I would be lying if I said I wasn’t the least bit intimidated by the prospect of my upcoming first semester as professor of cello and pedagogy at the Musikhochschule Freiburg. Professor seems like a big role to fill. There are so many reasons to feel I’m not up to the task, not good enough, not smart enough. To be honest, it pretty much freaked me out when I found out that I got the job. Me, a professor?? I felt comfortable coasting along the path of my chosen anti-career, the one on which I’d quit every prestigious job I ever had as soon as it no longer suited me, which was usually immediately.
I spent several months after getting this news fretting about how to live up to my own expectations of what a professor should be. Certainly that person should have a more spectacular career than mine, be more famous, more knowledgeable, and just generally better and more brilliant at everything. At the same time, the voice of reason in my head tried in vain to remind me that they had chosen me exactly as I was when I auditioned for the position last June with all my flaws and all my incompleteness. This was the best answer I could come up with to my panicky doubts: to decide to be Professor Incomplete.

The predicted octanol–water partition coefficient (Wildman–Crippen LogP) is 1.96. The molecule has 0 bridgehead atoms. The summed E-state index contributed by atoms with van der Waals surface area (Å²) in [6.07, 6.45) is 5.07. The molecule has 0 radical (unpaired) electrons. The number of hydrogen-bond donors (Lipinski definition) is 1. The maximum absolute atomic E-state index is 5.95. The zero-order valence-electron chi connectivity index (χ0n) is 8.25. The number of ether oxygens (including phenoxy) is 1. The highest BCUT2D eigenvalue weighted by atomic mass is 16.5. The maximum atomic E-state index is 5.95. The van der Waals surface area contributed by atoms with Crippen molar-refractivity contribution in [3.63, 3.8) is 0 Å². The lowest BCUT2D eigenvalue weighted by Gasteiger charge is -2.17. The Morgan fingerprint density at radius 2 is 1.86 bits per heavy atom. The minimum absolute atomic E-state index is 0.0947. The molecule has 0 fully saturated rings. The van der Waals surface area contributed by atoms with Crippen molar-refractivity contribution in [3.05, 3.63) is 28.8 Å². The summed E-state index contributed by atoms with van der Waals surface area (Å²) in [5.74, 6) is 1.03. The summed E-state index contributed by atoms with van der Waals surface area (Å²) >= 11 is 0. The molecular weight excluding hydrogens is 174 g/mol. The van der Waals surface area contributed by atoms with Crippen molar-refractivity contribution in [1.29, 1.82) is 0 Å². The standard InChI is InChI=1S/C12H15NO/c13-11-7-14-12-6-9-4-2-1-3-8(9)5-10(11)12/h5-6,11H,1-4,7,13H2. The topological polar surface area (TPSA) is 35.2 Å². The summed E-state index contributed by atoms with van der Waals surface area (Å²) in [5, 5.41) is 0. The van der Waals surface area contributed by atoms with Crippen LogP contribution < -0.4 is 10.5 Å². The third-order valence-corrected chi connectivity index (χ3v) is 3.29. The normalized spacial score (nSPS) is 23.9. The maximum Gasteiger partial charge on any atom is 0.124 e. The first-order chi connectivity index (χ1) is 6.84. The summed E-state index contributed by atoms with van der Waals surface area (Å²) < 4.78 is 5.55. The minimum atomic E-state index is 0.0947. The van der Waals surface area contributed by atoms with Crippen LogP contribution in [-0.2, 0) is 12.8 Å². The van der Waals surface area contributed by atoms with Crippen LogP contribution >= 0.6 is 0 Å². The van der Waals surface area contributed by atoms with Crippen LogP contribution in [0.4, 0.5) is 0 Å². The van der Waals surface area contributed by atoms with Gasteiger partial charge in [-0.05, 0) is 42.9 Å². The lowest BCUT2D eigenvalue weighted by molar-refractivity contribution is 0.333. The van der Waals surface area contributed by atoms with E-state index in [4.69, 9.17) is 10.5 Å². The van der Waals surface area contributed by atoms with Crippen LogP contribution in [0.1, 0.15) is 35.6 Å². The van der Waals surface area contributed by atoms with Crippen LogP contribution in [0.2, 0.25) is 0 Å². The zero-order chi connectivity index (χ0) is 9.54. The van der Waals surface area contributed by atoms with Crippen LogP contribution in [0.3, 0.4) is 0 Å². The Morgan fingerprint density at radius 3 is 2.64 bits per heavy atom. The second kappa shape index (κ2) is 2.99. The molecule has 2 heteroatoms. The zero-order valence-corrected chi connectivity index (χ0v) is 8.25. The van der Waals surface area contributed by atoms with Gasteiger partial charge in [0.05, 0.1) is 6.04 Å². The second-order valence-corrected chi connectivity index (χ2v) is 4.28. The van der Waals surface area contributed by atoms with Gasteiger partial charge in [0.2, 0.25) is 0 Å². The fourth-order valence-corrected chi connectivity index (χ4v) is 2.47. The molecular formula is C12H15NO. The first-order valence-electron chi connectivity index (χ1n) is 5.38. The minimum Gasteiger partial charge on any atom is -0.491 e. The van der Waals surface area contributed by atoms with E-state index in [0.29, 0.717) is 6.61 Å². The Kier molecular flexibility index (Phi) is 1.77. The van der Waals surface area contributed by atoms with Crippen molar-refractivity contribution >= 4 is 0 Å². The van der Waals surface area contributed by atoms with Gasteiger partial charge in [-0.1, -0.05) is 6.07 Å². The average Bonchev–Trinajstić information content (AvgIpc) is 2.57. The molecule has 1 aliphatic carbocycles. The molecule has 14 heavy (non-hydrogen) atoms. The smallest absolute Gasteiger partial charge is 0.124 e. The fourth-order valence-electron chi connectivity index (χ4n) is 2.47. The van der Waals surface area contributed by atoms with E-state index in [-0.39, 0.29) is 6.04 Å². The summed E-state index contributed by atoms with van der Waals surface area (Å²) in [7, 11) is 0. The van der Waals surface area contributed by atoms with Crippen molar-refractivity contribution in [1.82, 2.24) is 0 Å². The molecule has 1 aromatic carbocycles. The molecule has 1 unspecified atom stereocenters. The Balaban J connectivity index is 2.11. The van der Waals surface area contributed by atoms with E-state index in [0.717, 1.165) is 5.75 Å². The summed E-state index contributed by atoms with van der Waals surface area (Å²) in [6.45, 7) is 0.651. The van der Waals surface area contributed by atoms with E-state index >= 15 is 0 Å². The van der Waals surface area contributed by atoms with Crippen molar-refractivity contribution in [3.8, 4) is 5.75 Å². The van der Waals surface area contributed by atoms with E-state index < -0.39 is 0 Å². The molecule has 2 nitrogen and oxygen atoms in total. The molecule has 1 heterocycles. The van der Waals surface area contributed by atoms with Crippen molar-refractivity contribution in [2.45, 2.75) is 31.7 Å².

Meanwhile, life went on. The month of March began with a short European tour with the Berlin Philharmonic. Some time ago I vowed to never be a permanent member of an orchestra again and I stand by that, but I adore subbing with a great orchestra once in a while, and it was a rare pleasure to play with the Berlin Philharmonic on tour for a week. Being a guest means being able to fully enjoy the musical gifts an orchestra has to offer without having to participate in any of the politics. It’s an especially privileged status and I’ve always felt that it’s the musical equivalent of having an affair. You experience all of the highs and none of the lows, pure gratification without any of the grueling work that goes into building a great [orchestra/relationship].